• Translation Languages - The subsequent columns are all editable. One column appears per translation language which has been added.

To remove a translation language completely, you can right click on the column header for a language:

If you mouse over a column showing a language name, a tooltip will appear telling you the LCID for that language. You can use this value as the LocaleIdentifier connection string property, as will be shown below in the RSDS example:

Once you have filled in translations, the dialog will look something like the following:

Excel PivotTables

Once translated, if a user with the right language settings on their computer browses your Tabular model in Excel, the field list will display in their native language:

English Spanish

When building a PivotTable, notice that the field names retain the translations, but the data continues to show in the language of the data (in this case English all the time):

English Spanish

Power View Reports

Currently Power View (from SQL 2012 RTM version) always passes in LocaleIdentifier=127 to Analysis Services which causes the field list to display in the default language. In order to have Power View show a field list in a translated language, create an RSDS file by going to the document library, opening the Documents tab, dropping down the New Document menu, and choosing Report Data Source. (If this content type is not in the dropdown, then get your SharePoint administrator to add that content type to the document library.)

Then setup the RSDS and include the LocaleIdentifier connection string parameter. (Note, as shown above, mousing over the column header showing the translation language name will show you a tooltip with the proper LocaleIdentifier number.)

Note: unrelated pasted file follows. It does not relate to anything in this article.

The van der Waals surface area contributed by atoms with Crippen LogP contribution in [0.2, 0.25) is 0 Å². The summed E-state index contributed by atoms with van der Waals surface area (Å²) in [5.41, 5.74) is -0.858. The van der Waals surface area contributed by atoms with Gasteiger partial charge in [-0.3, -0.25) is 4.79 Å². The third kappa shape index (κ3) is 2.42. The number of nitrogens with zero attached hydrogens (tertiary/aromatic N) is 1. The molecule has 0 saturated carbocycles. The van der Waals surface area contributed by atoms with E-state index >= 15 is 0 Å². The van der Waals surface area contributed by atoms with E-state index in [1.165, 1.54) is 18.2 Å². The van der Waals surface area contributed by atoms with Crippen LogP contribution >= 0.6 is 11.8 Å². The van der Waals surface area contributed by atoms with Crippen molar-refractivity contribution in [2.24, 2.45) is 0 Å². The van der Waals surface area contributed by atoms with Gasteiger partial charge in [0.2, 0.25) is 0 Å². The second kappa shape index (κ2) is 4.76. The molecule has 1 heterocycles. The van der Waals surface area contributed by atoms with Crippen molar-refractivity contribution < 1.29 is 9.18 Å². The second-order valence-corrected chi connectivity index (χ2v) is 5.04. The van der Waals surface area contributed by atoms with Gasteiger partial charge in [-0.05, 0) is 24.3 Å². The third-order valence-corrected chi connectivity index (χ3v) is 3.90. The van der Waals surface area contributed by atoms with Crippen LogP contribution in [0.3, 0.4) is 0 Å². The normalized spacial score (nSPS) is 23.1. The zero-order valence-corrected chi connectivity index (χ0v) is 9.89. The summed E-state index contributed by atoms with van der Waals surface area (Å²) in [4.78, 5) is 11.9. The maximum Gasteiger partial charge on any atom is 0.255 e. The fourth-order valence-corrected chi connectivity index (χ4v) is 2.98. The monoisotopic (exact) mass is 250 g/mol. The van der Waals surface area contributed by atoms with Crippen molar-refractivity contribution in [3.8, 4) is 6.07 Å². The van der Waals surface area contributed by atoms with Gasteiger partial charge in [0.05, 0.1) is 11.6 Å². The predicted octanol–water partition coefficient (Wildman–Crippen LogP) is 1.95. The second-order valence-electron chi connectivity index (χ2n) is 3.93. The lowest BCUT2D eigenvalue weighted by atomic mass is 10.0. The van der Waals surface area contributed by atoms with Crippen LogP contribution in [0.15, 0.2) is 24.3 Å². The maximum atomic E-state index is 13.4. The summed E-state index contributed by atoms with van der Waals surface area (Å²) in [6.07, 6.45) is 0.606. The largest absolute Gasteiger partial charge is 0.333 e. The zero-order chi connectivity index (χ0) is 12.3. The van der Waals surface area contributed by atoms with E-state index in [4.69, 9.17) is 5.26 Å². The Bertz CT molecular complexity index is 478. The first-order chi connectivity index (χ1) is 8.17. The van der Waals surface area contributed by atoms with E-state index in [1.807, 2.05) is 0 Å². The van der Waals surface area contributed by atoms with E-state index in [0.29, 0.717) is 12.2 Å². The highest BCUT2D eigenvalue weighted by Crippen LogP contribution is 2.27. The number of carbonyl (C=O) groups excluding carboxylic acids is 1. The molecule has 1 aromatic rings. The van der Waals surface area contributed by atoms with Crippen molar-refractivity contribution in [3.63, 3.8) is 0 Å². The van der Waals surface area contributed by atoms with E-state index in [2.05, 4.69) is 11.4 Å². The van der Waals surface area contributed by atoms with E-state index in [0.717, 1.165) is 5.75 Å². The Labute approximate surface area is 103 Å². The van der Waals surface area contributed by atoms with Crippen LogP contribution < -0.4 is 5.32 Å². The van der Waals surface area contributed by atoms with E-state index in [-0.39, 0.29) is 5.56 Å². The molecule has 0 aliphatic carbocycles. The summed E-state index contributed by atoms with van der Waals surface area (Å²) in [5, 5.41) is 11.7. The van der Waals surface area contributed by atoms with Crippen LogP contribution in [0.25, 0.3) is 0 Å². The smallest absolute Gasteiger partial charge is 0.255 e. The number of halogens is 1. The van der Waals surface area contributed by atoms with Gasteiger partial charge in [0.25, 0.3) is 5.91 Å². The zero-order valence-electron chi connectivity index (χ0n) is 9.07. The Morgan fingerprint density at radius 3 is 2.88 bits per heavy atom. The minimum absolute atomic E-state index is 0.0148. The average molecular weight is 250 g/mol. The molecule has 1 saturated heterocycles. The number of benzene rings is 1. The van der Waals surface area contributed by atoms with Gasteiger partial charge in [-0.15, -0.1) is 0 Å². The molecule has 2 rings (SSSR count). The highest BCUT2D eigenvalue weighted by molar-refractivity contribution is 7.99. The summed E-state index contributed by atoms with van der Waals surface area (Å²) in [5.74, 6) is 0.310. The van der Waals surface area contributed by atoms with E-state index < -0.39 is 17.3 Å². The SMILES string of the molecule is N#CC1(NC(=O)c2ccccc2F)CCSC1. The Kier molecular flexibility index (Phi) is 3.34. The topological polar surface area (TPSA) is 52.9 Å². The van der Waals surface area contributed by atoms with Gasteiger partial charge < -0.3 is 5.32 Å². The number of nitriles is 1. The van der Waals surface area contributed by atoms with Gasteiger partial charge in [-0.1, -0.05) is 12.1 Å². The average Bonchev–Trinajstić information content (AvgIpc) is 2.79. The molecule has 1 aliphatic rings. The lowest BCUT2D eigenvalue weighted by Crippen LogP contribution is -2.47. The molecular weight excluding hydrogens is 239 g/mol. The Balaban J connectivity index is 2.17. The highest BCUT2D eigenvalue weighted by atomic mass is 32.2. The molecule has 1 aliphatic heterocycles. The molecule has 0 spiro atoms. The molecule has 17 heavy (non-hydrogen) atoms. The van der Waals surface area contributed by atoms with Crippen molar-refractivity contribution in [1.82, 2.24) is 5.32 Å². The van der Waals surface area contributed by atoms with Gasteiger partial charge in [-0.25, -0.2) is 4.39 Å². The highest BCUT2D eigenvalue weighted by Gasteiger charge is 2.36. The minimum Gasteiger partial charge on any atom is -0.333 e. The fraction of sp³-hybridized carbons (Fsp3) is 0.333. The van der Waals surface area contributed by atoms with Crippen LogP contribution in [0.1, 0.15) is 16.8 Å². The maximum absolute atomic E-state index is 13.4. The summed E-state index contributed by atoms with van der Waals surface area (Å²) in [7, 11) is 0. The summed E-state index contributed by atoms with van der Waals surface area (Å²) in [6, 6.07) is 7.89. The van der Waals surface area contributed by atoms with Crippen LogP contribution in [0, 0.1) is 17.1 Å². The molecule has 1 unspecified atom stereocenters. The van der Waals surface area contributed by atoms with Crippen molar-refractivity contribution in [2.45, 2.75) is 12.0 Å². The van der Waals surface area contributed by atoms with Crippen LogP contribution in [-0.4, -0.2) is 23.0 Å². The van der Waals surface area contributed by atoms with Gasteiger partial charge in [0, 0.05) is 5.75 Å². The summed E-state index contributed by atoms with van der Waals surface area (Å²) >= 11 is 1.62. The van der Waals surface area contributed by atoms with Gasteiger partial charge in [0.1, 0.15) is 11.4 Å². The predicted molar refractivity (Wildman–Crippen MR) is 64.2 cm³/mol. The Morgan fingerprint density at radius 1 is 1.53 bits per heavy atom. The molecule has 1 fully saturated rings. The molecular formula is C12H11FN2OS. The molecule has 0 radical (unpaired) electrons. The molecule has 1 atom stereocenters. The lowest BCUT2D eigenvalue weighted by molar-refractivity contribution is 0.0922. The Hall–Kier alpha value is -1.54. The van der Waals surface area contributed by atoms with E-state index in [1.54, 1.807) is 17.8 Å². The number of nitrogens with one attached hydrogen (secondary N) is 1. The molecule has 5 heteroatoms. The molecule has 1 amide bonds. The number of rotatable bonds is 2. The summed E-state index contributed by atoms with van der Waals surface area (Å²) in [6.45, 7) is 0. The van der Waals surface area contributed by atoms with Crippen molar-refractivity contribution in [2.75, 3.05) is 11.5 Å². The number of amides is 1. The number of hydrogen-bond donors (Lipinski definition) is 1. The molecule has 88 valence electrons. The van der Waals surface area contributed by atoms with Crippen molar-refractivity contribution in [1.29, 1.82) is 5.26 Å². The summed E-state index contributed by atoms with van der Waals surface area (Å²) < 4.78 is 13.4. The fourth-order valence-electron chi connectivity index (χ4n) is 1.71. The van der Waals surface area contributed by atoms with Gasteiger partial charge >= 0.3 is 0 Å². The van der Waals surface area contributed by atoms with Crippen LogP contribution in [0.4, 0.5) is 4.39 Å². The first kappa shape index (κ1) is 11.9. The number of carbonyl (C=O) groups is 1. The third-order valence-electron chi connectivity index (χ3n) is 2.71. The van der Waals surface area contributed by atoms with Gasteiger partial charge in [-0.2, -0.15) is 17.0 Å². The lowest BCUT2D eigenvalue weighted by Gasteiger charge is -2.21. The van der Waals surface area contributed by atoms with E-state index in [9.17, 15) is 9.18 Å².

To create a new Power View report, pull down the context menu on the RSDS file and choose Create Power View Report:

Power View will then display the translated field list:

The Power View ribbon itself has been properly internationalized by Microsoft. If you install the Language Pack for the languages of your choice and install them, then the SharePoint user menu will let you change languages:

Once the SharePoint display language is changed, the Power View ribbon should display in that display language the next time you launch it:

Best Practices:

  • If you decide to translate one of the properties of an object, make sure to translate all of the properties of an object. For example, if you translate the caption of the ProductSubcategory column but don’t translate the description of that column, the description for that column will appear blank when viewed in that language. Note, if you translate the display folder or description property but do not translate the caption property on a particular object, BI Developer Extensions will use fill in the caption with the default language’s caption in order to prevent a blank caption for that language.


  • Note that some changes like reordering levels or setting format strings will wipe out the translations. BI Developer Extensions backs up the display folders in an annotation on the database. That way, the Tabular Pre-Build feature can prompt you to fix this setting.

  • Translations are not supported on Tabular KPIs currently due to a bug in Analysis Services.

After changing translations, BI Developer Extensions may prompt you for the credentials to a data source which is using stored credentials if you have not already entered those credentials during this SSDT editing session. This prompt ensures that data source credentials in the workspace database do not get wiped out as translations are applied.